Letters That Need Never Be Sent
There was a lot of stupid in the presidential race this week.I’ve written about it all here. But I’ve been thinking about something for awhile. I’ve gotten sidetracked by the media every time I set out to write about it, but no more. Today, we explore the question: What will they think about us 50 years from now? What will they think of how we’ve tried to govern the country? What will they think of the arguments we’re having now?
Perhaps a few letters will help.
From the Future
Was it worth it? Was the party worth it? I assume there was a party — and a huge one at that — because I’m looking at the bill and … Damn! What were you thinking?
I’ve done some research, and you guys were running up the credit card like it was an Olympic event and you were going for the gold. And when that wasn’t enough you simply printed money. I guess that’s easy to do when you’re not stuck with the bill. But we are stuck with the bill, and I want some answers.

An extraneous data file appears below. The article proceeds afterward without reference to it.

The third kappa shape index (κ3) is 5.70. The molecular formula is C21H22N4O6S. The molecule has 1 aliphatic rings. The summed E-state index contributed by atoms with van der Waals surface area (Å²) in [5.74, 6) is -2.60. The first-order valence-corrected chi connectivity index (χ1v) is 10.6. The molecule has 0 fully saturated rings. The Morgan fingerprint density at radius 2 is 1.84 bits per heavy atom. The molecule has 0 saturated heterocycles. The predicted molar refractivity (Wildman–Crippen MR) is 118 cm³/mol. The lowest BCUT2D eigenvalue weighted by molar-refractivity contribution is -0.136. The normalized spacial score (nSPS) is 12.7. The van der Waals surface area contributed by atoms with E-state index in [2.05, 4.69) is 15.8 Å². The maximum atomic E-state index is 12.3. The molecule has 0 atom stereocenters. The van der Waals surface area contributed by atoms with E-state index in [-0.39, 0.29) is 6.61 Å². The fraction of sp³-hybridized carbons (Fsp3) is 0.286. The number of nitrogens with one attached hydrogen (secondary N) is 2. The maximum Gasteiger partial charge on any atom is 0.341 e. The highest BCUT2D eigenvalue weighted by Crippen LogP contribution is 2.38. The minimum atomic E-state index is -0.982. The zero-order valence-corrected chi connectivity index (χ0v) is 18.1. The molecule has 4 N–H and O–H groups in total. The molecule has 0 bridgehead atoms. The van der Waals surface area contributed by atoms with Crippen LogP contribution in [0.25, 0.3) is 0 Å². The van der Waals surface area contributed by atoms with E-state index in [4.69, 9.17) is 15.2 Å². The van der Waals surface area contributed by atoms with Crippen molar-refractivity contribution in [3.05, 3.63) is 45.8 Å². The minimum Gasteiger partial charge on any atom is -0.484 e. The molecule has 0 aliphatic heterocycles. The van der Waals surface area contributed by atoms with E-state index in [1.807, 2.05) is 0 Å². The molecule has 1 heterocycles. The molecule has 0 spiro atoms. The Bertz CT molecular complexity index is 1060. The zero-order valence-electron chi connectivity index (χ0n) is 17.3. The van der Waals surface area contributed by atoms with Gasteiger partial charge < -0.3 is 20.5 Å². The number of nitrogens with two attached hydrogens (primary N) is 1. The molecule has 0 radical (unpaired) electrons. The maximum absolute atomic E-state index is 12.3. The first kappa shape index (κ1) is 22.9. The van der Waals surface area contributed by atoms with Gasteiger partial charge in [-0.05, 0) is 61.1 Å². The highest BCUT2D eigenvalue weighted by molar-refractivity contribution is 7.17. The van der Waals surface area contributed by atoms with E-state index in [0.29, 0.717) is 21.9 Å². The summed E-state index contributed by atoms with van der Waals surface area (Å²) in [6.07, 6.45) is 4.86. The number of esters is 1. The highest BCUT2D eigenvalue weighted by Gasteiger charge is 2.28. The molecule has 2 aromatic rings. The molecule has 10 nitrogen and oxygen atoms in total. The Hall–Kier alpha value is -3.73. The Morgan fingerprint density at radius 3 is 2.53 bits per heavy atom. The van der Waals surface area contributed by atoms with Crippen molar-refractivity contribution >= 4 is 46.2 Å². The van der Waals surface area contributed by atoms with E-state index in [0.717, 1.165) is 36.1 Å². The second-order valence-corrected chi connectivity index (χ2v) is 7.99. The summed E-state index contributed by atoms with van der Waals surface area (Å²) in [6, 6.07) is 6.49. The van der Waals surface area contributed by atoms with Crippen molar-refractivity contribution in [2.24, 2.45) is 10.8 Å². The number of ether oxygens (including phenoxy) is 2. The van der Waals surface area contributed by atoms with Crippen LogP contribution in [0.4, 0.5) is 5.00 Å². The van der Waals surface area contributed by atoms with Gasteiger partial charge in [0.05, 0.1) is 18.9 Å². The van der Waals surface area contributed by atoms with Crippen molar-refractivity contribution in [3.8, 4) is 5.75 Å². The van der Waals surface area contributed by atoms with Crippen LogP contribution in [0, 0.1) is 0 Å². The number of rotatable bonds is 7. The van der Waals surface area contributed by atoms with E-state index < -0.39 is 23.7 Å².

Here we are in 2062, and I can tell you all that paper you printed makes for great insulation…and that’s about it. A trillion dollars is a huge amount of money now. You guys treated it like it was nothing. Did you think it wouldn’t come back to haunt the country?
I know it’s tempting to live in “the now.” But “the now” is only “the now” until the next moment takes over. Then, it’s “the past.” “The future” … that’s nothing but the results of the past. You’re long gone and “the now” we live in is screwed.
Unemployment is through the roof. Food prices are insane. The only gas anyone can afford comes a few hours after eating beans. The American West is covered in the solar panels and windmills you tried to tell us were the “way of the future” for electricity. As someone living in that future, I can tell you I’m using some of my two- hours-per-day electricity ration to write this letter. And I’m not happy about it.